For its supporters, the falling of the Bastille, the oppressive French prison, on 14 July 1789 symbolised the success of the French Revolution, the beginning of democracy and of a new age.
Bastille Day was therefore to be celebrated.
And that is what a group of Birmingham radicals decided to do in 1791. Their decision to hold a banquet at a Birmingham Hotel was one of the factors that led to rioting, arson, looting and death.
One of the key figures to suffer from the actions of the mob was Reverend Joseph Priestley, Unitarian minister of New Meeting, Birmingham. His chapel and his house were both destroyed and a large part of his life's work was destroyed too. But it was not just the dinner which incited violence. Handbills had been distributed in Birmingham calling for mass demonstrations against the present 'establishment in Britain'. (Some contemporaries thought they had been devised by enemies of Priestley who wanted them to be seen as his.) Priestley did not attend the banquet, but his radical views were well known: he had sided with the American colonies in their rejection of British rule; he supported the principles of the French Revolution; he was a non-conformist minister, a Unitarian, rejecting the teaching of the Established Church that God, Jesus and the Holy Spirit formed a divine Trinity.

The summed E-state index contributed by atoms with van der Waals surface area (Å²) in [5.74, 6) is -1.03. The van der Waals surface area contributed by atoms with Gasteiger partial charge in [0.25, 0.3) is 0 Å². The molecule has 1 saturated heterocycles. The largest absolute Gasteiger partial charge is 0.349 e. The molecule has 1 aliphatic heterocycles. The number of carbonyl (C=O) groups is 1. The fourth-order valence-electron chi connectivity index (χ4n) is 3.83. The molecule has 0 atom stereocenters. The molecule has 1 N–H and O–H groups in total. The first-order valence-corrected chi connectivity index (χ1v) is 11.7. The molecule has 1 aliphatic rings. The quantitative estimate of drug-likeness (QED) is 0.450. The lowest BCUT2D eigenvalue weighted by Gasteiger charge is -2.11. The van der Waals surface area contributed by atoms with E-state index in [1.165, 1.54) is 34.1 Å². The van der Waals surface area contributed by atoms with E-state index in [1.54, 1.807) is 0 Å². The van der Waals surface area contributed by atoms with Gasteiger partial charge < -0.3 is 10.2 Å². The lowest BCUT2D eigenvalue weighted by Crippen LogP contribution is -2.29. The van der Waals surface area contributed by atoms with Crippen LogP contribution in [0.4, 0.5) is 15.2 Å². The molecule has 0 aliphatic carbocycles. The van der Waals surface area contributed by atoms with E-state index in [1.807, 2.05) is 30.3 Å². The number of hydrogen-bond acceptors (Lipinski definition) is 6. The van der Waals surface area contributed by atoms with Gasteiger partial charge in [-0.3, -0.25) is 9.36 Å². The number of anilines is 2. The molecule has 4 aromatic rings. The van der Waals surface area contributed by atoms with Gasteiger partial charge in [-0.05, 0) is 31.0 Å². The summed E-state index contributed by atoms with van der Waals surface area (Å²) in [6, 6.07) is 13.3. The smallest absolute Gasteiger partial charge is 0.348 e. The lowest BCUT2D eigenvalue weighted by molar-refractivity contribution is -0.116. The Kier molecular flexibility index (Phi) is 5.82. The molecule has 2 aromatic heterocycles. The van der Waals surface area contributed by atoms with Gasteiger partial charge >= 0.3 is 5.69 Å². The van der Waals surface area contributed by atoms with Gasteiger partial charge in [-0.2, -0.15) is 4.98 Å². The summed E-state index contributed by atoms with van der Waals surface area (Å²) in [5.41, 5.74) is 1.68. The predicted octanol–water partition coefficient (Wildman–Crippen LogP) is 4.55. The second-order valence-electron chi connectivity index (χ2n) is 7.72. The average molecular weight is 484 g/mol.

The rioting lasted four days. Whilst Joseph Priestley suffered the most severe losses, other radical non-conformist figures also suffered from arson and looting.
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